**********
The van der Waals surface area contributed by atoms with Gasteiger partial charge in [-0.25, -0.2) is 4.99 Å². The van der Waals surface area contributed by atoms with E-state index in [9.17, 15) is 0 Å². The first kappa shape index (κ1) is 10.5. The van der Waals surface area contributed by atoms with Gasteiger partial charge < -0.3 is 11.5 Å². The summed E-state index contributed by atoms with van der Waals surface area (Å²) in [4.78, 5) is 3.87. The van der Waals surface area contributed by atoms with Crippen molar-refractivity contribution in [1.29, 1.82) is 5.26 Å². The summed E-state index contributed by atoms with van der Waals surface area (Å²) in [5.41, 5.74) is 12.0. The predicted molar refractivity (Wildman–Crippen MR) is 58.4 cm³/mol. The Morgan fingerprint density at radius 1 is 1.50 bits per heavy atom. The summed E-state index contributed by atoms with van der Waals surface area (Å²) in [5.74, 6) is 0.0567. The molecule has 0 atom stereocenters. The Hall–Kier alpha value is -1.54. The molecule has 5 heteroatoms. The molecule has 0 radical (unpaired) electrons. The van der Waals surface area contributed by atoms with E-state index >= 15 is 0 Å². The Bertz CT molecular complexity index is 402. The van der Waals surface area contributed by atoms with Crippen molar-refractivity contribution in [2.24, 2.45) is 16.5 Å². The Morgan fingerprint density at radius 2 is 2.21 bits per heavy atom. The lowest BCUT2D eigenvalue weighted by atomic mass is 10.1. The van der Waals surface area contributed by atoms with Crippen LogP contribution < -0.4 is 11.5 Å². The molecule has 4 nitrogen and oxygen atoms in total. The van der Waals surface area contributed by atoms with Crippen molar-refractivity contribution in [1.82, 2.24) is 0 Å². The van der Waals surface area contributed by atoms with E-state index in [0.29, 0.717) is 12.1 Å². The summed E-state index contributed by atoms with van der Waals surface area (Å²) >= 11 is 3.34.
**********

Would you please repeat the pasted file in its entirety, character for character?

The van der Waals surface area contributed by atoms with Gasteiger partial charge in [-0.25, -0.2) is 4.99 Å². The van der Waals surface area contributed by atoms with E-state index in [9.17, 15) is 0 Å². The first kappa shape index (κ1) is 10.5. The van der Waals surface area contributed by atoms with Gasteiger partial charge < -0.3 is 11.5 Å². The summed E-state index contributed by atoms with van der Waals surface area (Å²) in [4.78, 5) is 3.87. The van der Waals surface area contributed by atoms with Crippen molar-refractivity contribution in [1.29, 1.82) is 5.26 Å². The summed E-state index contributed by atoms with van der Waals surface area (Å²) in [5.41, 5.74) is 12.0. The predicted molar refractivity (Wildman–Crippen MR) is 58.4 cm³/mol. The Morgan fingerprint density at radius 1 is 1.50 bits per heavy atom. The summed E-state index contributed by atoms with van der Waals surface area (Å²) in [5.74, 6) is 0.0567. The molecule has 0 atom stereocenters. The Hall–Kier alpha value is -1.54. The molecule has 5 heteroatoms. The molecule has 0 radical (unpaired) electrons. The van der Waals surface area contributed by atoms with E-state index >= 15 is 0 Å². The Bertz CT molecular complexity index is 402. The van der Waals surface area contributed by atoms with Crippen molar-refractivity contribution in [2.24, 2.45) is 16.5 Å². The Morgan fingerprint density at radius 2 is 2.21 bits per heavy atom. The lowest BCUT2D eigenvalue weighted by atomic mass is 10.1. The van der Waals surface area contributed by atoms with Crippen LogP contribution < -0.4 is 11.5 Å². The molecule has 4 nitrogen and oxygen atoms in total. The van der Waals surface area contributed by atoms with Crippen molar-refractivity contribution in [1.82, 2.24) is 0 Å². The van der Waals surface area contributed by atoms with E-state index in [0.29, 0.717) is 12.1 Å². The summed E-state index contributed by atoms with van der Waals surface area (Å²) >= 11 is 3.34.